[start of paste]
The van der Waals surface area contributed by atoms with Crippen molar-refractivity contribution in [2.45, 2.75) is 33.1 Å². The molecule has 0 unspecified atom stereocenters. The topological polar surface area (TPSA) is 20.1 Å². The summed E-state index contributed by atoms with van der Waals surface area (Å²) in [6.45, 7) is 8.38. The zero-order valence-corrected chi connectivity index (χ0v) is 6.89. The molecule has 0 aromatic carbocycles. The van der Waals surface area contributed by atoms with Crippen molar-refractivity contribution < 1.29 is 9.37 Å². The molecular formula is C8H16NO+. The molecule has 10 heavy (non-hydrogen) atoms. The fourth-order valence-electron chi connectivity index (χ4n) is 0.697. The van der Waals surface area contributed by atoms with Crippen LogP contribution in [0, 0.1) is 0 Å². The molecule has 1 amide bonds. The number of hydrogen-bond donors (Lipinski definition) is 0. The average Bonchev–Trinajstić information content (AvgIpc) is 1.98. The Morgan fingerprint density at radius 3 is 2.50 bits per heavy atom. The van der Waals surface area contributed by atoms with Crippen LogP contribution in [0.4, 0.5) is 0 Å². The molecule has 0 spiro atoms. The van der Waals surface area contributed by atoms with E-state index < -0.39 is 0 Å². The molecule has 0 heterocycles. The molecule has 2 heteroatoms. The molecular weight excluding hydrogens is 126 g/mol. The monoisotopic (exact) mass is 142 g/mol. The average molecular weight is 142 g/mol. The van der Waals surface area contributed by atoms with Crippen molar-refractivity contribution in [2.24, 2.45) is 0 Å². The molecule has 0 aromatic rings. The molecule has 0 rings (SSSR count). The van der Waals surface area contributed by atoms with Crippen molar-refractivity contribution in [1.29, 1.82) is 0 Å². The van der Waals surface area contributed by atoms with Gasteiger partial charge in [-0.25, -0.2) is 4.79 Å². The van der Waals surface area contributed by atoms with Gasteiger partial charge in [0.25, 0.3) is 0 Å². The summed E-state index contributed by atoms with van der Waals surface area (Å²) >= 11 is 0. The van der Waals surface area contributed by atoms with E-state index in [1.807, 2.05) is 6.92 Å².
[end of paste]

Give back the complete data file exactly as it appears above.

The van der Waals surface area contributed by atoms with Crippen molar-refractivity contribution in [2.45, 2.75) is 33.1 Å². The molecule has 0 unspecified atom stereocenters. The topological polar surface area (TPSA) is 20.1 Å². The summed E-state index contributed by atoms with van der Waals surface area (Å²) in [6.45, 7) is 8.38. The zero-order valence-corrected chi connectivity index (χ0v) is 6.89. The molecule has 0 aromatic carbocycles. The van der Waals surface area contributed by atoms with Crippen molar-refractivity contribution < 1.29 is 9.37 Å². The molecular formula is C8H16NO+. The molecule has 10 heavy (non-hydrogen) atoms. The fourth-order valence-electron chi connectivity index (χ4n) is 0.697. The van der Waals surface area contributed by atoms with Crippen LogP contribution in [0, 0.1) is 0 Å². The molecule has 1 amide bonds. The number of hydrogen-bond donors (Lipinski definition) is 0. The average Bonchev–Trinajstić information content (AvgIpc) is 1.98. The Morgan fingerprint density at radius 3 is 2.50 bits per heavy atom. The van der Waals surface area contributed by atoms with Crippen LogP contribution in [0.4, 0.5) is 0 Å². The molecule has 0 spiro atoms. The van der Waals surface area contributed by atoms with E-state index < -0.39 is 0 Å². The molecule has 0 heterocycles. The molecule has 2 heteroatoms. The molecular weight excluding hydrogens is 126 g/mol. The monoisotopic (exact) mass is 142 g/mol. The average molecular weight is 142 g/mol. The van der Waals surface area contributed by atoms with Crippen molar-refractivity contribution in [2.24, 2.45) is 0 Å². The molecule has 0 aromatic rings. The molecule has 0 rings (SSSR count). The van der Waals surface area contributed by atoms with Crippen molar-refractivity contribution in [1.29, 1.82) is 0 Å². The van der Waals surface area contributed by atoms with Gasteiger partial charge in [-0.25, -0.2) is 4.79 Å². The van der Waals surface area contributed by atoms with Gasteiger partial charge in [0.25, 0.3) is 0 Å². The summed E-state index contributed by atoms with van der Waals surface area (Å²) >= 11 is 0. The van der Waals surface area contributed by atoms with E-state index in [1.807, 2.05) is 6.92 Å².